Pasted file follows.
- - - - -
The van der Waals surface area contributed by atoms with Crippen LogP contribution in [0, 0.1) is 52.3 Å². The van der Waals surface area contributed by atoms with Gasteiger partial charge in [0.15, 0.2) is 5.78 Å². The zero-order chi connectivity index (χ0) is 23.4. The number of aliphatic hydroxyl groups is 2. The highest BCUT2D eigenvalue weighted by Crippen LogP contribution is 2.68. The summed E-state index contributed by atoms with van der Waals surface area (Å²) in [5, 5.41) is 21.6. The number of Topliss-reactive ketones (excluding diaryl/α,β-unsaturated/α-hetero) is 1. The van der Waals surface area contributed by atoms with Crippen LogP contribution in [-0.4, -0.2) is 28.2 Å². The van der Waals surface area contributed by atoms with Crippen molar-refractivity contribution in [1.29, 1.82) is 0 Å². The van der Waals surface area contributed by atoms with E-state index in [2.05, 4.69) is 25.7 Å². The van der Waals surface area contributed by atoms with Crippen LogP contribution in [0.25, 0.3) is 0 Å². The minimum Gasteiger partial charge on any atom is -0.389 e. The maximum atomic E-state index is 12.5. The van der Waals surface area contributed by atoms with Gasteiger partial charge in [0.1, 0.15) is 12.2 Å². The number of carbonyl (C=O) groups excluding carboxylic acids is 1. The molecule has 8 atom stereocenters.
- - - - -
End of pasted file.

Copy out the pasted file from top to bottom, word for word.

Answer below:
The van der Waals surface area contributed by atoms with Crippen LogP contribution in [0, 0.1) is 52.3 Å². The van der Waals surface area contributed by atoms with Gasteiger partial charge in [0.15, 0.2) is 5.78 Å². The zero-order chi connectivity index (χ0) is 23.4. The number of aliphatic hydroxyl groups is 2. The highest BCUT2D eigenvalue weighted by Crippen LogP contribution is 2.68. The summed E-state index contributed by atoms with van der Waals surface area (Å²) in [5, 5.41) is 21.6. The number of Topliss-reactive ketones (excluding diaryl/α,β-unsaturated/α-hetero) is 1. The van der Waals surface area contributed by atoms with Crippen LogP contribution in [-0.4, -0.2) is 28.2 Å². The van der Waals surface area contributed by atoms with Crippen molar-refractivity contribution in [1.29, 1.82) is 0 Å². The van der Waals surface area contributed by atoms with E-state index in [2.05, 4.69) is 25.7 Å². The van der Waals surface area contributed by atoms with Crippen LogP contribution in [0.25, 0.3) is 0 Å². The minimum Gasteiger partial charge on any atom is -0.389 e. The maximum atomic E-state index is 12.5. The van der Waals surface area contributed by atoms with Gasteiger partial charge in [0.1, 0.15) is 12.2 Å². The number of carbonyl (C=O) groups excluding carboxylic acids is 1. The molecule has 8 atom stereocenters.